The Entry of CSTO Troops Would Be A Point of No Return for Kazakhstan
By Mehman Aliyev
TASS reported on Wednesday that Kazakhstan has appealed to its partners in the Collective Security Treaty Organization (CSTO) for help “in overcoming this terrorist threat. In so doing, Kazakhstan “described the unrest as an act of aggression.
Note that acting CSTO chairman Nikol Pashinyan reacted promptly to this appeal: “Owing to the appeal of Kazakh President Kassym-Jomart Tokayev and in view of the threat to national security and sovereignty of Kazakhstan, caused among other things by foreign interference, the CSTO Collective Security Council decided, in line with Article 4 of the Collective Security Treaty, to send a CSTO collective peacekeeping force to the Republic of Kazakhstan for a limited period to stabilize and normalize the situation there.
However, in his address to the nation Wednesday afternoon, Tokayev spoke of highly organized bandit and hooligan elements, of a carefully thought-out conspiratorial action plan that was financially motivated. Not a word about terrorism and aggression.
The very wording “aggression”, i.e. an external attack, was used later to justify the introduction of CSTO troops into Kazakhstan under Article 4 of the Collective Security Treaty: “If one of the member-states is subjected to aggression (armed attack threatening security, stability, territorial integrity and sovereignty), it will be considered by the member-states as aggression (armed attack threatening security, stability, territorial integrity and sovereignty) against all member-states. In case of aggression (armed attack threatening security, stability, territorial integrity and sovereignty) against any of the member-states, all other states, at the request of this member-state, will immediately provide it with the necessary assistance, including military, as well as support with the means at their disposal to ensure the right of collective defense to comply with Article 51 of the UN Charter.
However, there are no facts of aggression on the part of neighboring or other states against Kazakhstan. In other words, Article 4 cannot be used or it will be used in violation of the UN Charter. Article 51 of the UN Charter states: “This Charter shall in no way affect the inherent right of individual or collective self-defense if an armed attack occurs against a member state, until the Security Council has taken the measures required to maintain international peace and security. Measures taken by member-states to ensure the right of self-defense shall be immediately reported to the Security Council and shall in no way affect the authority and responsibility of the Security Council, under the present Charter, to take at any time such action, as it deems necessary to maintain or restore international peace and security.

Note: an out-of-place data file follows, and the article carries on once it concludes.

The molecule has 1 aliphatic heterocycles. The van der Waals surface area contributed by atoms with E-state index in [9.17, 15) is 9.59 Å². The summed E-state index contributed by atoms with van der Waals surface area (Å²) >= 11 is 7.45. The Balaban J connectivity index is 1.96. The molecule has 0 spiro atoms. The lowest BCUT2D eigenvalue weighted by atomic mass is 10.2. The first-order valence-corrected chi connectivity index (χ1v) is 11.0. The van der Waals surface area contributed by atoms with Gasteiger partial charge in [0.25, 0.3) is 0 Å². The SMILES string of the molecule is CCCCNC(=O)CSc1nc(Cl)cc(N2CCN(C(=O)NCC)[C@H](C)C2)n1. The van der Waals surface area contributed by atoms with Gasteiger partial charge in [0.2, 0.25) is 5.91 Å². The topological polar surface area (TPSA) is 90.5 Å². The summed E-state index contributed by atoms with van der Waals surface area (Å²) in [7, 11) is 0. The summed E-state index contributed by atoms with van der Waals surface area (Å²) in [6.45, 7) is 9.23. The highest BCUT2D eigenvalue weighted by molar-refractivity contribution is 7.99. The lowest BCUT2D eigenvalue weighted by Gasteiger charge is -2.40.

Again, there is no fact of attack. Perhaps, we are talking about hybrid warfare or aggression. But then, if the head of Kazakhstan talks about aggression and terrorism, he must promptly submit to the UN Security Council, as required by the Charter, evidence of this and inform the UN about it – the organization where he worked in a high position, and knows better than anyone the mechanisms of this organization’ involvement.
In his address to the nation on January 5, Tokayev speaks clearly about the internal nature of the events. Moreover, Tokayev admits that the root of the problem is the political crisis in the country: “In the near future I will make new proposals on political transformation of Kazakhstan. I continue to adhere to the same position of consistent reforms”.
However, implementation of the reforms at gunpoint of “peacekeepers” is not the way to establish trust between the power and the society. This is fundamentally wrong. The Kazakh people will perceive the introduction of troops as an act of aggression by the CSTO, as it was perceived in Azerbaijan when on January 20, 1990 the Soviet troops were introduced into Baku for “the establishment of constitutional order”. This was the point of no return to the Soviet past.